I can picture W saying this:
"People got to have trucks," said Corinna Sadler, Internet sales manager at Frederick Motor Co. "We've got to do something to keep them in their trucks, and Ford's addressing it."
Some interesting MPG tips:
"As a rule of thumb, each five miles per hour over 60 is like paying an additional 20 cents per gallon of gas," Mr. Harrington said.
In Cali prices, I'm paying about $4.40... every morning. ACK!
"Another tip is to avoid idling. Today's cars do not need to be warmed up like the vehicles in the past and no more than 30 seconds of idling on winter days is needed, Mr. Harrington said. "The best way to warm up a vehicle is to drive it," he said.
Something else I do wrong...
"Unneeded weight caused by using a trunk as an additional storage area also decreases mileage, Mr. Harrington said. "
Subwoofers don't count though, right?
Tuesday, June 06, 2006
I can picture W saying this:
When I first got this job sorting, categorizing and segregating chemicals, I thought "where do all these things come from?" Turns out, many of the strange chemicals that are used out there are byproducts of other reactions for things you would never think of. Everything we use, eat and apply is made through some kind of chemical process and those processes always have waste of some form. As society progresses and continues to have more and different needs, we have more and different manufacturing processes producing more and different types of waste. Tires, cosmetics, cleaning products, petroleum refining, everything has a unique waste product that can sometimes be put to work somewhere else. Even chocolate!!
OK so, wow, they're powering a fan but think about it this way: Let's say Hershey's has a factory, a big one, that makes all kinds of yummy, delicious confections. A mysterious salesperson comes knocking on the door and says "hey, my company has found a way to take the stuff you pay to get rid of and turn it into something you can sell." Several million dollars later, Hershey's has a low-cost hydrogen fuel pump for they're employees, a massive fuel cell stack to offset their electricity costs and a pipeline to sell hydrogen back to the energy grid. Utopian? I think not!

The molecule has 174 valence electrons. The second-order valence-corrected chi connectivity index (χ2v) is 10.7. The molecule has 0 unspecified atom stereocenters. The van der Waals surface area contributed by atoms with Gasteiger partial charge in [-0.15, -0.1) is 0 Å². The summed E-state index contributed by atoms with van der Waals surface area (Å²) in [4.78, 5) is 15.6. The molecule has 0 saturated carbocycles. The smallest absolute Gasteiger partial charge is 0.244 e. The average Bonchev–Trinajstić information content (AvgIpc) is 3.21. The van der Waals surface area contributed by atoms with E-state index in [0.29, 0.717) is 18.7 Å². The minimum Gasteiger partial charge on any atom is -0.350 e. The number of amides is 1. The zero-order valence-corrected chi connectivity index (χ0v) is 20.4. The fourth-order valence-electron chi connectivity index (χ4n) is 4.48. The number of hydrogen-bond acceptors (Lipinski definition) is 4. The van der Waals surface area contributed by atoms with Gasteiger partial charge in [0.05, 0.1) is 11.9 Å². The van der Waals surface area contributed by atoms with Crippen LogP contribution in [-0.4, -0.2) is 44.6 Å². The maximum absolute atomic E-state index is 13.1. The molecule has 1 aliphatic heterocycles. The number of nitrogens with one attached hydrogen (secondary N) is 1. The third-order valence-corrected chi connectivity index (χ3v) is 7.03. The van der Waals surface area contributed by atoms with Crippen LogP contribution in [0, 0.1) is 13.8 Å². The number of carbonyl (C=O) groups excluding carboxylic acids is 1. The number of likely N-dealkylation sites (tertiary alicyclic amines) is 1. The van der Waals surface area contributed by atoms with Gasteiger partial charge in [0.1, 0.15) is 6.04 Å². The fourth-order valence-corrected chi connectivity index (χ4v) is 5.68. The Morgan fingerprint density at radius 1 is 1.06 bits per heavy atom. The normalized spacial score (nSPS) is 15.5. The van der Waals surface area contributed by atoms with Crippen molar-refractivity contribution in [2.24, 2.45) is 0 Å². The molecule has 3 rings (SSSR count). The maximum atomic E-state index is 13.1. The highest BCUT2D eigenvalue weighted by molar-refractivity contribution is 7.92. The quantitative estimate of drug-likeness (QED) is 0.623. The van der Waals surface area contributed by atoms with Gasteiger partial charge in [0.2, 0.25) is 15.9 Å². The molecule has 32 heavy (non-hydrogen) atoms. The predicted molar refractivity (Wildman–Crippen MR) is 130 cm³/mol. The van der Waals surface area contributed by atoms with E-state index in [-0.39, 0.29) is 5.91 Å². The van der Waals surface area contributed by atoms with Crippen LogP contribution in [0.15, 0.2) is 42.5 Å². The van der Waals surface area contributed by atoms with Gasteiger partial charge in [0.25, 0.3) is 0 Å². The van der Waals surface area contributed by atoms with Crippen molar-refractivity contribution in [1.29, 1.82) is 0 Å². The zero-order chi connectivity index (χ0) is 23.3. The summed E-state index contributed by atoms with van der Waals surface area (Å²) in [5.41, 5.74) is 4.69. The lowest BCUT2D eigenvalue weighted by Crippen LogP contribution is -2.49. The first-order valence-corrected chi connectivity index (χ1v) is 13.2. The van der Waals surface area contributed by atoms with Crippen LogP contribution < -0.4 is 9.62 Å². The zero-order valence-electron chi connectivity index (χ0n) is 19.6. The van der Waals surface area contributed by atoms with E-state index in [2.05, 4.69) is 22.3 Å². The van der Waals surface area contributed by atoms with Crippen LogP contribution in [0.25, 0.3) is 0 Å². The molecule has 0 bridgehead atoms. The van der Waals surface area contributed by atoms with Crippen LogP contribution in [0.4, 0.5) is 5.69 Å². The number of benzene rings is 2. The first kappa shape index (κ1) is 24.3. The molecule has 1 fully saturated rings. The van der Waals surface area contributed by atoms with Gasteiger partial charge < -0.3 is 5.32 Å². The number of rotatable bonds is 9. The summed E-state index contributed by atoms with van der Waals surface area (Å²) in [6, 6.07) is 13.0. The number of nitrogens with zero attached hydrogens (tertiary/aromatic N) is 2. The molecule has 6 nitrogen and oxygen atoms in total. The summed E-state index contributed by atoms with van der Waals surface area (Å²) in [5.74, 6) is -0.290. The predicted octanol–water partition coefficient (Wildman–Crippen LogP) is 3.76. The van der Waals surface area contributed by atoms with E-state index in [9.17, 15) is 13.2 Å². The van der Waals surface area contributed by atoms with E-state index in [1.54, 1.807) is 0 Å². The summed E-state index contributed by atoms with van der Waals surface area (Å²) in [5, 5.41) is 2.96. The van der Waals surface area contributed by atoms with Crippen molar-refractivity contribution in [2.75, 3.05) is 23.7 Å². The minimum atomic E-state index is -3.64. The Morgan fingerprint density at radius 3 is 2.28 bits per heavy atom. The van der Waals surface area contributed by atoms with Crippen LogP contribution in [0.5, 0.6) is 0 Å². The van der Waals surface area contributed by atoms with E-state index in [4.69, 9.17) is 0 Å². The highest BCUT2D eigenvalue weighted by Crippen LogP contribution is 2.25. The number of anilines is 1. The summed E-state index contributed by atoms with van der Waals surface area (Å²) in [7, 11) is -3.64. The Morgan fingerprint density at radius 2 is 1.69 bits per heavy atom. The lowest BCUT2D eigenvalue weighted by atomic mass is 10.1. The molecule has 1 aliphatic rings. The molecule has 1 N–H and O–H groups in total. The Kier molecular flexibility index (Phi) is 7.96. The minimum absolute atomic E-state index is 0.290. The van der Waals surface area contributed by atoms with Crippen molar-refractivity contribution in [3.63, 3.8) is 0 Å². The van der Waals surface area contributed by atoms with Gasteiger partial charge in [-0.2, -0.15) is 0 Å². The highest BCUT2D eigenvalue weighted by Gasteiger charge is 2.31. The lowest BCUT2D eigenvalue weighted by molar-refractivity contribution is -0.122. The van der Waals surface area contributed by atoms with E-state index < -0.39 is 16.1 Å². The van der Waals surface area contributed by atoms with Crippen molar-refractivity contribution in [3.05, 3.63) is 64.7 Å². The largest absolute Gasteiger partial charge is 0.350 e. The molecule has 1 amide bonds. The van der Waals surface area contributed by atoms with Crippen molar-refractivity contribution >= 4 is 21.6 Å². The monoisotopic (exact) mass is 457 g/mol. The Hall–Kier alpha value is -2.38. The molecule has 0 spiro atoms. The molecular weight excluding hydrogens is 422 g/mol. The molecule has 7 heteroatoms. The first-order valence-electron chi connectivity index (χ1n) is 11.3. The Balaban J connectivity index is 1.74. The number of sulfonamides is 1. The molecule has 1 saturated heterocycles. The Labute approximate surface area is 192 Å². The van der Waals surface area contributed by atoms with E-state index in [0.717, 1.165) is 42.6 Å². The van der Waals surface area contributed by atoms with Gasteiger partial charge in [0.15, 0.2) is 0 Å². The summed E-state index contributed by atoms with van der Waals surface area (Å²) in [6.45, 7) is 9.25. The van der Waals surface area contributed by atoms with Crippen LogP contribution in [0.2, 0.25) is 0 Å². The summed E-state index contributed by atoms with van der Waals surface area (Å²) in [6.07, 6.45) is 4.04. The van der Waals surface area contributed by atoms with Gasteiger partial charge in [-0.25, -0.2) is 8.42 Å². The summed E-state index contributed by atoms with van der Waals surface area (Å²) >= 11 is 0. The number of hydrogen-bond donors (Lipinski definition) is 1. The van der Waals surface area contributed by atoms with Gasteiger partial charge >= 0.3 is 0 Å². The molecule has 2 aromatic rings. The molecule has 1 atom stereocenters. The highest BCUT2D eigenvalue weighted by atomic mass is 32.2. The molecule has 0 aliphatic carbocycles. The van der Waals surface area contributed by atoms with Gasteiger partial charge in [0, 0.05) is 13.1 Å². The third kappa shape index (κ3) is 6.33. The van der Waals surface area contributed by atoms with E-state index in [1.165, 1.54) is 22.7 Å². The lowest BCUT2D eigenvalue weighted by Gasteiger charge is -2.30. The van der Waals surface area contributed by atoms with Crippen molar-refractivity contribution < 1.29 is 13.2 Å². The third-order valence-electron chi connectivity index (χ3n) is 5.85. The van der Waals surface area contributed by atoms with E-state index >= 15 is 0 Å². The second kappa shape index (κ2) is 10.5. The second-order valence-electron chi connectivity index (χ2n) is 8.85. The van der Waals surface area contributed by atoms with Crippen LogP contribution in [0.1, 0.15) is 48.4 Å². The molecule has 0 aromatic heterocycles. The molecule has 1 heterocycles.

Monday, June 05, 2006
Well, not actually... spent most of yesterday cleaning the car and working on the book. Last week was a MESS!! Glad it's over. On to the news...
Just when I thought I couldn't hate him anymore:
The URL mentions politics and I mentioned hating a particular person. Could this be another ridiculous Bush move?
"...the tiny Industrial Technologies Program routinely saves the United States $7 worth of energy for each dollar it spends, proponents say. So, with energy prices spiking and President Bush pushing for more energy research, the ITP would seem a natural candidate for more funding. In fact, its budget is set to get chopped by a third from its 2005 level. It's one of more than a dozen energy-efficiency efforts that the Energy Department plans to trim or eliminate in a $115 million cost-saving move. "
ACK!!! Why?!? You cut a program that has an ROI of 7 times what is put in?? Here's why:
"the Bush administration is anxious to fund its new Advanced Energy Initiative, long-term research into nuclear, coal, wind, solar, and hydrogen power."
So, I can't be too pissed but, seriously, the total cut is $115m, how much is coming out of the ITP? Enough to make a difference? Something like this energy initiative needs (I can only assume) BILLIONS, not a couple hundred million, gimmee a break. This guy needs to go back to school. Wait a sec, do I see a hidden motivation? It's the usual sespect:
"When energy prices are high, you don't need to subsidize conservation efforts," says Jerry Taylor, director of natural resource studies for the Cato Institute, a Washington think tank. "These are subsidies that qualify as corporate welfare."